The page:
000000000000000000000000000000000000000000000000000101010101010101010100000000000101010101

Many samples following (sample hereby refers to the data after prefix, so the complete data is simply prefix+data), one sample per line:

00100101010010010100100101010010100100010010010101001010101001000101010010100100010010101001010101
01010101001010101001010010100101000101010101010001010010010101010100010001000101010010100100100101
00010001000100100101000101010010010101000100100100101001001001001010010101010100010010101010100101
00100101010100010101010001010001000101000101010010101010100100010101001010101010010010101001001001
01010100101010010101010100100101000101010001001010100100010101001001000100010010010010101001000101
01001001010100010001001010010101000101010001010101001001000101000101010100100101010010100101001001
00010101001010100100101001010101000100101010010101000100100101001001010101010010010010100100101001
01000101001010100100101010101010100100101001001010100100010101010001000100100101000100100101001001
01000100101001010101001010010001010101001001010010010100101010010101001001010100100100100100100101
01010010100101010010010100010101001001001001000101001010100101010001001001000100010010101010100101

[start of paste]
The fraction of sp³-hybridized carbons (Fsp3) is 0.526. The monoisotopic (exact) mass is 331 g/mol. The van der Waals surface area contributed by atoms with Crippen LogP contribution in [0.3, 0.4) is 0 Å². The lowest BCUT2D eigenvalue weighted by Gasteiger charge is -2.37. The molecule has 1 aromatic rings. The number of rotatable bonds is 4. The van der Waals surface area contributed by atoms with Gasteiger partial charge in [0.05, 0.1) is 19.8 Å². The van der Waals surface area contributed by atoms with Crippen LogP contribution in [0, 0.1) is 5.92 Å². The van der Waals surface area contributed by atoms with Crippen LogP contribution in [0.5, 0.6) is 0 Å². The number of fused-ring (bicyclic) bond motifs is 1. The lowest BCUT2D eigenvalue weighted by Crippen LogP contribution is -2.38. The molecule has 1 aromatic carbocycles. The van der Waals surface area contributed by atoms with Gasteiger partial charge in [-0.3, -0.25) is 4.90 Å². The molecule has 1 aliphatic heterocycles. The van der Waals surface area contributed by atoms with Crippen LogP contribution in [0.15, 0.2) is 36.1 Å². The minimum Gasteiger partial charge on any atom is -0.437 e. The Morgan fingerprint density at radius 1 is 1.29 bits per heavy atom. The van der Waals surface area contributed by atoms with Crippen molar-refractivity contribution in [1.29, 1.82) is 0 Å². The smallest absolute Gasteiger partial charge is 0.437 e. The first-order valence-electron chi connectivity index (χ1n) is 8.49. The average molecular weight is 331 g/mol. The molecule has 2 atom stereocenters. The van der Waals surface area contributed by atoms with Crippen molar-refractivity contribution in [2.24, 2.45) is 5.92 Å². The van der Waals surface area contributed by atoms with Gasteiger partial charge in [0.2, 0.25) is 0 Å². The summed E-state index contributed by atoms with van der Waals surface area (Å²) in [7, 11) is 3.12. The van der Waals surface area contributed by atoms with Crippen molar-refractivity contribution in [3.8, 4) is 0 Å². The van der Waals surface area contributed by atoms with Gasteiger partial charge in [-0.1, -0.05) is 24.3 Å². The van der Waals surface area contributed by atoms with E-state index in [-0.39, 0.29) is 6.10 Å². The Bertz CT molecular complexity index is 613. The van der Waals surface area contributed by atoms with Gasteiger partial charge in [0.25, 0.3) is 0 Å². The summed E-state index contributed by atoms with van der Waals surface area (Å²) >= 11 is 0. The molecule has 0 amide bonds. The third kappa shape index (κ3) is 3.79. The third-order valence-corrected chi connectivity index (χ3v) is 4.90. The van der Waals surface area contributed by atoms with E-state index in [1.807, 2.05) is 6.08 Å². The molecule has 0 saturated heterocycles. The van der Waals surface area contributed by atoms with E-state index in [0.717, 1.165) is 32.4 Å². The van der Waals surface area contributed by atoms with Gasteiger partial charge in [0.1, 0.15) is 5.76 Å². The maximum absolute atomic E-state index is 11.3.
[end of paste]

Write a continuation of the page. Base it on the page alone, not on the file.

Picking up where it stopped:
00100101001010100101000101001001010010100101000100010010100101000100101010010001000100100100100101
01010001010101010100010100101001010001001001001001010100100101001001000100101001010010101010010001
00010100100100101010010100101010101010101010100101001010010010100100100101000100100100101001010101

Using this representation, it is clearly visible that all samples have same duration (might or might not be important for further analysis). Now looking for patterns? This is all I can provide, I guess. Due to the fact that this is in Germany, something like FCC-ID doesn't exist, so there would be chance of getting more information even though the interesting parts normally are non-public...

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  • Are you sure about the modulation? If you're right, the message would have really low entropy for anything remotely secure (no pun intended). – JimmyB Aug 30 '16 at 19:40
  • The data is definitely correctly captured. I did a simple replay attack, see my edit in original question. Can you specify bad/low entropy, where can you see this, does this mean you can steal my car ;) ? – pas-calc Aug 31 '16 at 12:11
  • I'd expect a message to be at least between 24 and 40 bits in length, of which at least 16 to 32 bits should look like random (PRNG) "noise". – JimmyB Aug 31 '16 at 12:47
  • I think your question would benefit from adding the actual signal, i.e. the sequence of lows and highs, as a diagram or at least as binary (like 10111010110...) because, as you figured out, high and low phases may carry separate meanings, in addition to their respective duration. – JimmyB Aug 31 '16 at 12:53
  • The preamble of 50, 1, 1, ... probably is only there to allow the receiver's hf frontend to adapt and "lock in" to the sender's signal strength and timing. – JimmyB Aug 31 '16 at 12:56